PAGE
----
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Digital pianos are amazing devices, providing an instrument that sounds and feels incredibly similar to an acoustic piano with greater reliability and ease of maintenance. The prices cover such a range however, it can be very difficult to decide how much you should spend on a digital piano.
As a general rule, you should spend between $400 and $1000 on a digital piano for an instrument suitable for beginners to intermediate players to learn and practice on. For more advanced players and stage use, you can generally expect to pay between $1000 and $3000 for a high-quality instrument.
Several factors will affect how much you should spend on a digital piano, such as how you are planning to use it, your level of playing experience, the space you have available and the features you require. Read on for the price ranges you should be looking at based on your personal requirements.
If you are interested in checking out the best recording gear such as audio interfaces, studio monitor speakers, microphones, etc., you can find them at Amazon by clicking here.
How much to spend on a digital piano
For those of you in a hurry, here is a table containing a general idea of how much to spend on a digital piano. These price ranges depend on your personal intended usage and circumstances. Remember these are very general figures – it is always possible you will find a digital piano right for you outside of these prices.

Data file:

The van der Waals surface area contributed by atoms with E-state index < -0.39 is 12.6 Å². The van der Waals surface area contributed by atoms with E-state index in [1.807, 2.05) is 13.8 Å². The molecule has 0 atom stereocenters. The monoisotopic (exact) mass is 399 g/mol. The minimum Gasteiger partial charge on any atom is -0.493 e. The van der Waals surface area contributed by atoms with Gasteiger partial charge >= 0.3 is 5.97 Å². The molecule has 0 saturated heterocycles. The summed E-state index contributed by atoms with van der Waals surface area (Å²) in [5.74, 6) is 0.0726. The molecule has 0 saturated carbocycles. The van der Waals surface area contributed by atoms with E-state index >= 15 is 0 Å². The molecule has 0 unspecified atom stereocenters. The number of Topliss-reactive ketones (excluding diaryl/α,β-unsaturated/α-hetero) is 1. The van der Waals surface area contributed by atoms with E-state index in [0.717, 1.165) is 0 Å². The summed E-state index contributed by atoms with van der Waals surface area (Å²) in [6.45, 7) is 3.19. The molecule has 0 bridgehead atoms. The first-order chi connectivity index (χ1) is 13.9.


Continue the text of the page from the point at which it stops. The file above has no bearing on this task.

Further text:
|Digital Piano Style
|Example (affiliate links)
|Try out, see if the piano is for you
|$200 – $400
|Budget model for beginners/intermediate to learn & practice
|$400 – $1000
|Higher quality for more advanced learning/practice – nice piece of furniture!
|$1000 – $5000+
|Yamaha YDP144 Arius
|Replacement for an acoustic piano
|$1000 – $5000+
|Yamaha YDP184 Arius
|Budget stage piano for amateur gigging musician use
|$300 – $1000
|Stage piano for professional musician use
|$1000 – $3000
Why buy a digital piano?